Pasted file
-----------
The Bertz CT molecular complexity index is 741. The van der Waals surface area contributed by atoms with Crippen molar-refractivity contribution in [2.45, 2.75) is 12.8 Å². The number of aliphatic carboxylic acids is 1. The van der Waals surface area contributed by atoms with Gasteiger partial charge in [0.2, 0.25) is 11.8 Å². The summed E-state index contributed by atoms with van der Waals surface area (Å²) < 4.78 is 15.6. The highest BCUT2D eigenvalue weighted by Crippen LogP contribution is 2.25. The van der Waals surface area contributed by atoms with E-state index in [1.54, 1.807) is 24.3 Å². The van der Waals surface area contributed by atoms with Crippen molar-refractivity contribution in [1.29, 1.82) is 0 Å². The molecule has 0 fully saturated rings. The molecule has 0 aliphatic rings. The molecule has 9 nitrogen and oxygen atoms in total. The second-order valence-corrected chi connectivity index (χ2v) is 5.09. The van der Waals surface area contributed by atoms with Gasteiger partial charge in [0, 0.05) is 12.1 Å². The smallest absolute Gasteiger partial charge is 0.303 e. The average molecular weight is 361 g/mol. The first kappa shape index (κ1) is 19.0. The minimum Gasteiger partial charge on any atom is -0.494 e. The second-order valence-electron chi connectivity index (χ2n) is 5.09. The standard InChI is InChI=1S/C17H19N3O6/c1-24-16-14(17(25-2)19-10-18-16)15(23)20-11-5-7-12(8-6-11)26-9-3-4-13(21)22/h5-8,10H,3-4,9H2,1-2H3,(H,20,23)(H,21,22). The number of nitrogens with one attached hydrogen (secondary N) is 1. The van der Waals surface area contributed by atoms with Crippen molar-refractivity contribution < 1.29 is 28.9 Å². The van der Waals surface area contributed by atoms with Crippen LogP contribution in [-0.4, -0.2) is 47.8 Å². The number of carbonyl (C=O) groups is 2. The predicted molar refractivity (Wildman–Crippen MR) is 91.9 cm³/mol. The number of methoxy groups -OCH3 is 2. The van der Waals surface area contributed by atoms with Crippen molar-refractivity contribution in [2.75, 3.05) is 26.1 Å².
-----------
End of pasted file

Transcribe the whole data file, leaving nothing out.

The Bertz CT molecular complexity index is 741. The van der Waals surface area contributed by atoms with Crippen molar-refractivity contribution in [2.45, 2.75) is 12.8 Å². The number of aliphatic carboxylic acids is 1. The van der Waals surface area contributed by atoms with Gasteiger partial charge in [0.2, 0.25) is 11.8 Å². The summed E-state index contributed by atoms with van der Waals surface area (Å²) < 4.78 is 15.6. The highest BCUT2D eigenvalue weighted by Crippen LogP contribution is 2.25. The van der Waals surface area contributed by atoms with E-state index in [1.54, 1.807) is 24.3 Å². The van der Waals surface area contributed by atoms with Crippen molar-refractivity contribution in [1.29, 1.82) is 0 Å². The molecule has 0 fully saturated rings. The molecule has 0 aliphatic rings. The molecule has 9 nitrogen and oxygen atoms in total. The second-order valence-corrected chi connectivity index (χ2v) is 5.09. The van der Waals surface area contributed by atoms with Gasteiger partial charge in [0, 0.05) is 12.1 Å². The smallest absolute Gasteiger partial charge is 0.303 e. The average molecular weight is 361 g/mol. The first kappa shape index (κ1) is 19.0. The minimum Gasteiger partial charge on any atom is -0.494 e. The second-order valence-electron chi connectivity index (χ2n) is 5.09. The standard InChI is InChI=1S/C17H19N3O6/c1-24-16-14(17(25-2)19-10-18-16)15(23)20-11-5-7-12(8-6-11)26-9-3-4-13(21)22/h5-8,10H,3-4,9H2,1-2H3,(H,20,23)(H,21,22). The number of nitrogens with one attached hydrogen (secondary N) is 1. The van der Waals surface area contributed by atoms with Crippen molar-refractivity contribution < 1.29 is 28.9 Å². The van der Waals surface area contributed by atoms with Crippen LogP contribution in [-0.4, -0.2) is 47.8 Å². The number of carbonyl (C=O) groups is 2. The predicted molar refractivity (Wildman–Crippen MR) is 91.9 cm³/mol. The number of methoxy groups -OCH3 is 2. The van der Waals surface area contributed by atoms with Crippen molar-refractivity contribution in [2.75, 3.05) is 26.1 Å².